Bayou City Shows its Big Heart for Children’s Rights in India

Patrick Bocco, Fundraising Manager CRY (left) and CRY Houston coordinator Dharam Bali with Bollywood actor, Abhay Deol at the fundraiser gala on Friday, May 4 in Sweetwater Country Club in Sugar Land. Photos: Murali Santhana

Patrick Bocco, Fundraising Manager CRY (left) and CRY Houston coordinator Dharam Bali with Bollywood actor, Abhay Deol at the fundraiser gala on Friday, May 4 in Sweetwater Country Club in Sugar Land. Photos: Murali Santhana

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By Jawahar Malhotra

SUGAR LAND: The evening was equal parts playful and high-stakes finance, which was just appropriate for an event that was to benefit underprivileged and often abused or neglected kids in India. After all, the funds that would be gathered in the fundraiser gala in Houston on Friday, May 4, would join with those collected in five other fundraisers across the US and help thousands of kids back in India.

Child Rights and You America, the fundraising arm of the Indian NGO, has earnestly been establishing its presence in the Metroplex with the dedicated work of a growing cadre of volunteers for whom this cause resonates with an urgency. Although it has been active with smaller events, CRY Houston has held two previous fundraisers, and the third on May 4 was held once again at the Sweetwater Country Club in Sugar Land. Previous fundraisers have featured Bollywood celebrities like Pooja Batra in 2016 and Arjun Rampal last year; and this year another Bollywood actor, Abhay Deol lent his name to the Houston gala, followed by two others in San Jose and San Diego.

CRY Houston team with friends and Bollywood actor, Abhay Deol.

CRY Houston team with friends and Bollywood actor, Abhay Deol.

As with the other celebrities, Deol was charming and approachable, standing politely for pictures with a line of fans and then gamely having dinner with others who paid to sit at his table. “This whole experience has been an eye opener for me,” the star said in brief remarks, “and I have learnt a lot of the work that CRY does.”

The evening was opened up by emcee Rashi Vats, a news anchor at Channel 26, FOX TV and was followed by the poignant video clip “Dreams Don’t Discriminate”. CRY America President Shefali Sunderlal, described the scope of the work of CRY and projects it supports in India, reaching 695,077 kids. “Ours is a three-legged stool model – influencing government policy, education in schools and health and nutrition,” she said. “We provide children protection from abuse and make them more confident.” Over 73 projects are supported by funds collected in the US.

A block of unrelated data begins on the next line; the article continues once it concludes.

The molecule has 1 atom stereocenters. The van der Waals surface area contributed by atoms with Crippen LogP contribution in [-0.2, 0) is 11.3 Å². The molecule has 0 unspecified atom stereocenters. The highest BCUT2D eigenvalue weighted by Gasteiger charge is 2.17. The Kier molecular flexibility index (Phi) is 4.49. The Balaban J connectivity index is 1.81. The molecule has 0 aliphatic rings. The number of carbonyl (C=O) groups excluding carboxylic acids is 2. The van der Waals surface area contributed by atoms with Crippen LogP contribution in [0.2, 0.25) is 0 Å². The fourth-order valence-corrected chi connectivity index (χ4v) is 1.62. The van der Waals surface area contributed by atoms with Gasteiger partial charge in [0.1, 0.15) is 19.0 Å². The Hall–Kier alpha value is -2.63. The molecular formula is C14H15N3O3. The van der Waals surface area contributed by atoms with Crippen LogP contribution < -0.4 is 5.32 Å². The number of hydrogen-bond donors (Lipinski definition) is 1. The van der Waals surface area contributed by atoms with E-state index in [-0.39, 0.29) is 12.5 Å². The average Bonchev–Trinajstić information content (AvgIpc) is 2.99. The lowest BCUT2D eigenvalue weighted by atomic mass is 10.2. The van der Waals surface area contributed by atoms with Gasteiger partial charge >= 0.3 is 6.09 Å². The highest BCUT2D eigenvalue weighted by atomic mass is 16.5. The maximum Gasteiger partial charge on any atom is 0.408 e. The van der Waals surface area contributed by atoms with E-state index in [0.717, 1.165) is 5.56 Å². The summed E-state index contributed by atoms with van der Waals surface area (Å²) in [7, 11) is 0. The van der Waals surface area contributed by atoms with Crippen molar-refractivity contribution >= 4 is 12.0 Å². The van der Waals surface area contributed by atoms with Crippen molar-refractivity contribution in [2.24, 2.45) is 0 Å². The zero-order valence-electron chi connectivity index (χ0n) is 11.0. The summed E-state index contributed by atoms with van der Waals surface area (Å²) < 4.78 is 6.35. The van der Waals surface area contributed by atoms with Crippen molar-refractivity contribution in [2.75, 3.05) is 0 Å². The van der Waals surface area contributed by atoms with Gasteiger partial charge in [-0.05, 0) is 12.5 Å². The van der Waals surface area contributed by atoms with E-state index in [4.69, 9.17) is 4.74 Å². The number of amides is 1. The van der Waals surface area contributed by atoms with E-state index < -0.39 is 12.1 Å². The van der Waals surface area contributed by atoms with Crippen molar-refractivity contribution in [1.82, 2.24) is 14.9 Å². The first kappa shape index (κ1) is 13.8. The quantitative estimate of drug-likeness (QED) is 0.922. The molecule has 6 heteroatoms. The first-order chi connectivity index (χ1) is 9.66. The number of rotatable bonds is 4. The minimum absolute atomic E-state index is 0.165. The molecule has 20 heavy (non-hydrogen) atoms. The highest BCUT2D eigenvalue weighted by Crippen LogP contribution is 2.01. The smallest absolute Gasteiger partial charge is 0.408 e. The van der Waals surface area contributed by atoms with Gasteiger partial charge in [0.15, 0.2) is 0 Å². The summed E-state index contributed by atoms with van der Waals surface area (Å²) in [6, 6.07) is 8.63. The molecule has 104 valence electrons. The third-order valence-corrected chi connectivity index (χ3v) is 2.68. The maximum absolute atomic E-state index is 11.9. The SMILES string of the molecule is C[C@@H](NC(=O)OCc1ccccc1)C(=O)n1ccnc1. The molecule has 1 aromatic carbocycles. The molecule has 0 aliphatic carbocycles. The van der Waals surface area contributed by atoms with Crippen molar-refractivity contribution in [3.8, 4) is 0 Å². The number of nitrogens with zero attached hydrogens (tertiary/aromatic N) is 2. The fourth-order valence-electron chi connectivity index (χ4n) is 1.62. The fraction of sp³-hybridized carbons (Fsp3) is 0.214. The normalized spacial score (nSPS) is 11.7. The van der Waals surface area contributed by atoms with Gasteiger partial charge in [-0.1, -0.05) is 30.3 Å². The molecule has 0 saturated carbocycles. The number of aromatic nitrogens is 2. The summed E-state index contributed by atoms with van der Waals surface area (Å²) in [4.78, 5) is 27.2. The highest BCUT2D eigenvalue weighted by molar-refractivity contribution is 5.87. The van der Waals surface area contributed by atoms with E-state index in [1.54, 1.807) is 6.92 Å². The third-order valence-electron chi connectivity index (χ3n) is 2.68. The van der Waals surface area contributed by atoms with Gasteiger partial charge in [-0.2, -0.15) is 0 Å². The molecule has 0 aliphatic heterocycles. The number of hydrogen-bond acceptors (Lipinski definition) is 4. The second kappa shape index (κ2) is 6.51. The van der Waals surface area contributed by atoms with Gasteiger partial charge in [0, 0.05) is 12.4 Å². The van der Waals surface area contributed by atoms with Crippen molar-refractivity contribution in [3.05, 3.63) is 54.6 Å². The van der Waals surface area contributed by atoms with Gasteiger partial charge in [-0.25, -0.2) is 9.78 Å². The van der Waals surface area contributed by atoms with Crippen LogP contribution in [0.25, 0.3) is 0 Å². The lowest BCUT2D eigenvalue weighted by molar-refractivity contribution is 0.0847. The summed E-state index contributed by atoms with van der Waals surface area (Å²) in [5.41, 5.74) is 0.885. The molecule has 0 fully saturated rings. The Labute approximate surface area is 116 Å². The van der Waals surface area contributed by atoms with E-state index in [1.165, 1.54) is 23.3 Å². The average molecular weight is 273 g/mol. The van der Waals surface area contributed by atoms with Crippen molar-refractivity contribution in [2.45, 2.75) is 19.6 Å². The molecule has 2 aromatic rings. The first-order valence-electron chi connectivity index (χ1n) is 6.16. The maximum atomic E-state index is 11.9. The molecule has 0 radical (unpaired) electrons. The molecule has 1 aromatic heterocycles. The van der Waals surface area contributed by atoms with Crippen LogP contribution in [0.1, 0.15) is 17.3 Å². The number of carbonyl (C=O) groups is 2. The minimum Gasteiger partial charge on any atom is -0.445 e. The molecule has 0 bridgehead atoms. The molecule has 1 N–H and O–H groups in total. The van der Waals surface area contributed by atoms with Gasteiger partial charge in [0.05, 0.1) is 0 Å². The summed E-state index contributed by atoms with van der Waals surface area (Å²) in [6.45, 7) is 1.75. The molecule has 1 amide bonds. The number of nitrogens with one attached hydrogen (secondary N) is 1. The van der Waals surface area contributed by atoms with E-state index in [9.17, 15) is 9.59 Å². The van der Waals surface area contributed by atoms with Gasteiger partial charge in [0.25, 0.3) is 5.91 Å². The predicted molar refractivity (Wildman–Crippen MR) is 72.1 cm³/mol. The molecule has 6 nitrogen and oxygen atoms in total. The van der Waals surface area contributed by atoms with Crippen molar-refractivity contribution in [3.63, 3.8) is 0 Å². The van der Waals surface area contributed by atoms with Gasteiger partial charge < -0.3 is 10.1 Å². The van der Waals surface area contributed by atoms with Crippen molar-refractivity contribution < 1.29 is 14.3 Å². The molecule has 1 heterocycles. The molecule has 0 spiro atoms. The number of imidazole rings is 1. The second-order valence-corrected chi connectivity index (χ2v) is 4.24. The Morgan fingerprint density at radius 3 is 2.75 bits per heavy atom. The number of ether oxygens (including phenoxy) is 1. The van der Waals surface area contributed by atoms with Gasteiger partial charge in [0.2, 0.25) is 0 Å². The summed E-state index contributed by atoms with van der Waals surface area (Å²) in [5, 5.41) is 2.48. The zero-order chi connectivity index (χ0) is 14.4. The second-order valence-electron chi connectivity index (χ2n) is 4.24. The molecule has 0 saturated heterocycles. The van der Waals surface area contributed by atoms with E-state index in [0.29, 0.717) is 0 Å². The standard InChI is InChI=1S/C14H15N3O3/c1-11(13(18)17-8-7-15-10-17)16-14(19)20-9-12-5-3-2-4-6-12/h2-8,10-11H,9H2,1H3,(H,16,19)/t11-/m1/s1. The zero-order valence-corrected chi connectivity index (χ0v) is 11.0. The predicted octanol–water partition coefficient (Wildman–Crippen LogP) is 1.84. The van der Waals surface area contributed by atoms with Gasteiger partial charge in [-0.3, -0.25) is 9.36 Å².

CRY-in-1

Local supporters also made a pitch for funds. Ash Malhotra got everyone into a fun mood with a karaoke version of a Kishore Kumar song form the 50s, followed by an appeal from Lalitha and Niddhi Trehan who run two private schools in Gurgaon, India. “Education is the key out of poverty,” they emphasized. Juhi Ahuja spoke about her own childhood and “how lucky it feels to have parents and family that support you.” Oliver Rajamani, an Austin-based flamenco guitarist in the genre of the Gipsy Kings played several pieces with a dancer performing on the floor.

The fun started flowing when Subodh Bhuchar took to the mike and used his burgeoning auctioneering skills to raise thousands of dollars for collectibles like a guitar signed by Paul McCartney; a portrait photo signed by each of the Apollo 11 astronauts; a baseball signed by President Barack Obama and a black Darth Vader helmet signed by all of the Star Wars cast members, all of which were quickly and eagerly snapped up. Later, cajoling from CRY Houston coordinator Dharam Bali, brought in more pledges within 30 minutes for funds.

Dr. Rolee Singh, the Director of the Dr. Shambhunath Singh Research Foundation in Varanasi travelled to the US for the CRY fundraisers and, in Hindi, shared glimpses of her work on child marriage and child trafficking giving examples which sent chills through the audience. She spoke about her own life, getting married at age 15 and then getting protection from CRY, getting an education and working in the slums of Benares.

As the evening wrapped up with dinner prepared by the Country Club served at the table, people got onto the dance floor to dance to, among the first, the flamenco-inspired song “Seniorita” from Abhay Deol’s movie “Zindagi Na Milagi Dubara”, and the star playfully joined in.

Child Rights and You America Inc (CRY America) is a 501c3 non-profit organization that envisions a world in which all children have equal opportunities to develop to their full potential and realize their dreams. CRY America has impacted the lives of 695,077 children in 3,676 villages and slums through 73 Projects in India and USA.

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